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The Kid Should See This

The Rolling Dance Chair, an omnidirectional, hands-free wheelchair

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So often, knowing someone who deals with a challenge can help us become more empathetic and more aware of possible solutions for that challenge. Having grown up with a father who she felt was “boxed in” by his manual wheelchair, choreographer Merry Lynn Morris was inspired to invent an omnidirectional power wheelchair. It’s equipped with a rotating seat and can move in any direction hands-free, enabling dancers and others with disabilities to move more freely. From Science Friday:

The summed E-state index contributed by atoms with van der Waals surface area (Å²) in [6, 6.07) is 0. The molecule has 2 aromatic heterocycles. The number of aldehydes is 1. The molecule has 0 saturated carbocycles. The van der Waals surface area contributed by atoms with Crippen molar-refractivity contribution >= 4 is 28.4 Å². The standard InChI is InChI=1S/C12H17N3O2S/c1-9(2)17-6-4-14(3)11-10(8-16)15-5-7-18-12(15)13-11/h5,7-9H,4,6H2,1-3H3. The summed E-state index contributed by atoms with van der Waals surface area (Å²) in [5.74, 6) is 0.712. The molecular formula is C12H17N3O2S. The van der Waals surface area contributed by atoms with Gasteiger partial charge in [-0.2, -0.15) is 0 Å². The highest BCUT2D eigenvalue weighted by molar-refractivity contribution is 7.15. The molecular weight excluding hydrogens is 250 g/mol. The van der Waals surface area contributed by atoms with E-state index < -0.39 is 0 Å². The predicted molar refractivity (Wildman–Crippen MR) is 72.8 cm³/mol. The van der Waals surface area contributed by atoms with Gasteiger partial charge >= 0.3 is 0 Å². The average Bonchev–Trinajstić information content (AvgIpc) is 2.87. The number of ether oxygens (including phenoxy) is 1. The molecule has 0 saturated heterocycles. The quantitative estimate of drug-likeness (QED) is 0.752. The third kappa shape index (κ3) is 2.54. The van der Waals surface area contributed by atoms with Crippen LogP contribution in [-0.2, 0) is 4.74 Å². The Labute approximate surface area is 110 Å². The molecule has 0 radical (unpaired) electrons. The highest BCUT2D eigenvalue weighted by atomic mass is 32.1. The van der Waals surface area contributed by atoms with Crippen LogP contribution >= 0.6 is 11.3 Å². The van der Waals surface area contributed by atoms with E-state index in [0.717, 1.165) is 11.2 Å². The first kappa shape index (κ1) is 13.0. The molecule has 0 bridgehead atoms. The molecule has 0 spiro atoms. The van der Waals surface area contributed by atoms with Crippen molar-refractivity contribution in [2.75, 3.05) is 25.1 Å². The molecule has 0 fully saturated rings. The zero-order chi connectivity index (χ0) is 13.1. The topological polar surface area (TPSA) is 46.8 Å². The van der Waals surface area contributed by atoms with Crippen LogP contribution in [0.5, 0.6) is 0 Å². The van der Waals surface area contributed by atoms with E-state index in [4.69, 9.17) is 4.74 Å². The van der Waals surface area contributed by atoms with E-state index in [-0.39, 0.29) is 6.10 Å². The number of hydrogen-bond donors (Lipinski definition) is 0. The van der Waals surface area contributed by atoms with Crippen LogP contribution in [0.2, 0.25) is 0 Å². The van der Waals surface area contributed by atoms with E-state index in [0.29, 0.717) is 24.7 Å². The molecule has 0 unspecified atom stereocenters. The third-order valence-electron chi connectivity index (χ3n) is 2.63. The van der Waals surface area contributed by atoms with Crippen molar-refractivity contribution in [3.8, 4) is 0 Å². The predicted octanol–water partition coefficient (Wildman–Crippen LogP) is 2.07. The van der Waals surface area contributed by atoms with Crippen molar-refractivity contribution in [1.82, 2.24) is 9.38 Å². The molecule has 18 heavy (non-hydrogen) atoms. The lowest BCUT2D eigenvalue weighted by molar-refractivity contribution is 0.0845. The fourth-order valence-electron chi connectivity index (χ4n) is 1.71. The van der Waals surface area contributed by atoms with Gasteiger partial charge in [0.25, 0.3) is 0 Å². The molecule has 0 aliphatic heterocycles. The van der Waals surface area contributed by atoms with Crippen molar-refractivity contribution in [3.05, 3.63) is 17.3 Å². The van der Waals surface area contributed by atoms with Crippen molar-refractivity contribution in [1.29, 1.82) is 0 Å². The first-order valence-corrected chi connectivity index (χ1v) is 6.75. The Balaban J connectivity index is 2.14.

To command the device, a user straps on a portable, wireless controlβ€”in this case, a cell phoneβ€”to a mobile part of her body, say the head or the upper back. When she leans in a desired direction, the phone detects the movement and instructs the chair to follow suit. (As far as Morris knows, there are no wireless power wheelchairs on the market; she has a U.S. patent on her chair’s technology.)…

Morris calls her invention the Rolling Dance Chair, and she’s been working on it for more than a decade, earning five patents in the process. To her, the chair is more than an accessibility deviceβ€”it’s an opportunity to explore new dance techniques.

…and new uses outside of dance. Morris and her team (a programmer, a designer, and a fabricator) are working on a new version that they hope to make commercially available.

Next: The Kenguru Wheelchair-Accessible Electric Vehicle, a boy who gets his prosthetic hand made by 3-D printer, and technology that’s trying to make wheelchairs obsolete.

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